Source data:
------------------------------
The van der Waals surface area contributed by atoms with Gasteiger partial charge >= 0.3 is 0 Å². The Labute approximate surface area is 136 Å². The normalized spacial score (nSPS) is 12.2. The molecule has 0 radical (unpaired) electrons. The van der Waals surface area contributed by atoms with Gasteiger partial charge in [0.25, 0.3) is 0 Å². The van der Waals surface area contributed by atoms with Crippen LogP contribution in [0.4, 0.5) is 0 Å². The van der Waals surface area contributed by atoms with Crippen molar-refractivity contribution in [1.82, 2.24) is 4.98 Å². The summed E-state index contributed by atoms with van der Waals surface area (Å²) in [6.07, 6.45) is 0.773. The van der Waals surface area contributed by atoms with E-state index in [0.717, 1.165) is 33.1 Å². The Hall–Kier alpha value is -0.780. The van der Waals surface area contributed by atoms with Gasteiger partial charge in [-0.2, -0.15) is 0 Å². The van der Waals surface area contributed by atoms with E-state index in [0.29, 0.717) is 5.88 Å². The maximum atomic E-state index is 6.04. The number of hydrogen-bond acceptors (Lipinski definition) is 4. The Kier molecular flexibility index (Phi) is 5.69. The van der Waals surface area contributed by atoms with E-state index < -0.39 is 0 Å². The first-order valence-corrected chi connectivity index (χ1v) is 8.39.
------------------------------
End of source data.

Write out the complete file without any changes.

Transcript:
The van der Waals surface area contributed by atoms with Gasteiger partial charge >= 0.3 is 0 Å². The Labute approximate surface area is 136 Å². The normalized spacial score (nSPS) is 12.2. The molecule has 0 radical (unpaired) electrons. The van der Waals surface area contributed by atoms with Gasteiger partial charge in [0.25, 0.3) is 0 Å². The van der Waals surface area contributed by atoms with Crippen LogP contribution in [0.4, 0.5) is 0 Å². The van der Waals surface area contributed by atoms with Crippen molar-refractivity contribution in [1.82, 2.24) is 4.98 Å². The summed E-state index contributed by atoms with van der Waals surface area (Å²) in [6.07, 6.45) is 0.773. The van der Waals surface area contributed by atoms with E-state index in [0.717, 1.165) is 33.1 Å². The Hall–Kier alpha value is -0.780. The van der Waals surface area contributed by atoms with Gasteiger partial charge in [-0.2, -0.15) is 0 Å². The van der Waals surface area contributed by atoms with E-state index in [0.29, 0.717) is 5.88 Å². The maximum atomic E-state index is 6.04. The number of hydrogen-bond acceptors (Lipinski definition) is 4. The Kier molecular flexibility index (Phi) is 5.69. The van der Waals surface area contributed by atoms with E-state index < -0.39 is 0 Å². The first-order valence-corrected chi connectivity index (χ1v) is 8.39.